The title of this piece begs the question, can you avoid the litigious client? While there are things you can do to minimize the risk, it may not be possible to completely avoid it. In this article, we will explore this subject and I will share a personal experience when a complaint was filed against me. I hope you find it helpful.
It was early 2011 when I accepted a new client and his spouse. I had met this individual over a decade earlier and had no indication of his propensity to litigate. More on that later. I offered to do a financial plan, since this would determine his required return and the risk needed to achieve it. He declined. Therefore, the portfolio was based on his risk questionnaire. Among his answers on the questionnaire, he indicated that his maximum acceptable loss over a 12-month period was -0.1% to -0.5%. He could have chosen zero but did not. His portfolio was indeed conservative, with a 3-, 5-, and 10-year standard deviation under 5.55%. What caused the problem?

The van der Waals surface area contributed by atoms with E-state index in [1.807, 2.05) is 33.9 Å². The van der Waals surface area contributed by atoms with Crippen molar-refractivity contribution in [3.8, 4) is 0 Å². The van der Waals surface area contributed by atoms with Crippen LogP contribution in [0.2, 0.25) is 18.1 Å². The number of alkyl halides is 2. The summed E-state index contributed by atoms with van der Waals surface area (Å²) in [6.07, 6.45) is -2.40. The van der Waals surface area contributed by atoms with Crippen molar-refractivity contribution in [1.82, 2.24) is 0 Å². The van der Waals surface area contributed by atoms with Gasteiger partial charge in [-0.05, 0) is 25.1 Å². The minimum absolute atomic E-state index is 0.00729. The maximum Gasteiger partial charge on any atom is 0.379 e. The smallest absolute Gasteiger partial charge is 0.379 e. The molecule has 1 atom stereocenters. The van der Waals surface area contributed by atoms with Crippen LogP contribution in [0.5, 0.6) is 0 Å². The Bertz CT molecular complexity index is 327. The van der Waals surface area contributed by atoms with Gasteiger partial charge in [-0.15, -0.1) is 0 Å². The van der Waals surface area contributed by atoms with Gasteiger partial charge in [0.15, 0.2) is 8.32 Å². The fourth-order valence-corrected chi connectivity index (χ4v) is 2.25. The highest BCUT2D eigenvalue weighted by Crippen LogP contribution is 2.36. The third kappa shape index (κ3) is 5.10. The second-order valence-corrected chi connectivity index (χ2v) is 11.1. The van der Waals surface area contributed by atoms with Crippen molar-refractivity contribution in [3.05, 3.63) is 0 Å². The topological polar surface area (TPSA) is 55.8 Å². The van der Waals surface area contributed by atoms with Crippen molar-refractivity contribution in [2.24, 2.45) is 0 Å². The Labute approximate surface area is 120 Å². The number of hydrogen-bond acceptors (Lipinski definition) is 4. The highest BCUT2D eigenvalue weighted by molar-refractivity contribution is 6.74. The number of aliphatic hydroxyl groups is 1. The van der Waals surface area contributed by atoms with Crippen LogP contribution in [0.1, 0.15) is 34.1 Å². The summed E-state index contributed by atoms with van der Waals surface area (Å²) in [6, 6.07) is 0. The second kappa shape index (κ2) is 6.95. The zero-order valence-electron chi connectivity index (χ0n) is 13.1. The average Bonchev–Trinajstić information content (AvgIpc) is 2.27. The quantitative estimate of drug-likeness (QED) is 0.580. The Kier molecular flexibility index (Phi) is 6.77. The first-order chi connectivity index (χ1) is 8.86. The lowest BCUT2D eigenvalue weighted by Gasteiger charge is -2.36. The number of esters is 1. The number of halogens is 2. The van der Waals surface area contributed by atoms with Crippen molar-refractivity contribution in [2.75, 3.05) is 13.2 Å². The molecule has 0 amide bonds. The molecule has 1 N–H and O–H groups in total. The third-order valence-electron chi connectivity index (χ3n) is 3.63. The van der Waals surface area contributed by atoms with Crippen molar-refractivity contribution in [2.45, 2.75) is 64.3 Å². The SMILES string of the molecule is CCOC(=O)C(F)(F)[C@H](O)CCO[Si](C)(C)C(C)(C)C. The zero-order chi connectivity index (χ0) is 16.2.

At that time, I purchased several three- and six-month reverse convertibles. Whenever I added one to an account, I sent an email to each client with a detailed description, including the best- and worst-case scenario. I sent an email to this client as well. His reply was “I like it.”
According to documents I gathered at the beginning of the relationship, the client owned individual stocks, REITs, and high yield bonds, all of which carry a fair amount of risk. A few months after purchasing a reverse convertible for this client, it fell 35-40%. I had a decision to make. Sell it and cut our losses or hold it and hope it rebounds. I sold. This security only comprised 6.0% of his account and 0.18% of his entire financial assets. Despite the drop in this one security, the account had a modest positive return.